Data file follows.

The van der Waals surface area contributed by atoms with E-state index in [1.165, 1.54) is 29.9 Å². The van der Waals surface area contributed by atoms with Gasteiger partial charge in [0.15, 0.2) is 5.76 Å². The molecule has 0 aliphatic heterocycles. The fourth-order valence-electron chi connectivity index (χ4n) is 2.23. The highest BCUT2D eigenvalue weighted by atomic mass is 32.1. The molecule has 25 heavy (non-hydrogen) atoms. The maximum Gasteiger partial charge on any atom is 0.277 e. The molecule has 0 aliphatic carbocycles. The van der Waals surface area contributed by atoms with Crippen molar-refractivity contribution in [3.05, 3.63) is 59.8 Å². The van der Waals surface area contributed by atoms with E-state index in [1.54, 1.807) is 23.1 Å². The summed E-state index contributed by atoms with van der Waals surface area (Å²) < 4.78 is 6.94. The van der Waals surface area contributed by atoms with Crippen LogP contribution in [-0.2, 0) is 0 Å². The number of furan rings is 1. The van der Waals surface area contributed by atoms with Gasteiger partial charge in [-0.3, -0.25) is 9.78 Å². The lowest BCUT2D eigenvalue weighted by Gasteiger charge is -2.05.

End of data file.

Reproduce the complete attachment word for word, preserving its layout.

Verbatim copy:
The van der Waals surface area contributed by atoms with E-state index in [1.165, 1.54) is 29.9 Å². The van der Waals surface area contributed by atoms with Gasteiger partial charge in [0.15, 0.2) is 5.76 Å². The molecule has 0 aliphatic heterocycles. The fourth-order valence-electron chi connectivity index (χ4n) is 2.23. The highest BCUT2D eigenvalue weighted by atomic mass is 32.1. The molecule has 25 heavy (non-hydrogen) atoms. The maximum Gasteiger partial charge on any atom is 0.277 e. The molecule has 0 aliphatic carbocycles. The van der Waals surface area contributed by atoms with Crippen molar-refractivity contribution in [3.05, 3.63) is 59.8 Å². The van der Waals surface area contributed by atoms with E-state index in [1.54, 1.807) is 23.1 Å². The summed E-state index contributed by atoms with van der Waals surface area (Å²) < 4.78 is 6.94. The van der Waals surface area contributed by atoms with Crippen LogP contribution in [-0.2, 0) is 0 Å². The number of furan rings is 1. The van der Waals surface area contributed by atoms with Gasteiger partial charge in [-0.3, -0.25) is 9.78 Å². The lowest BCUT2D eigenvalue weighted by Gasteiger charge is -2.05.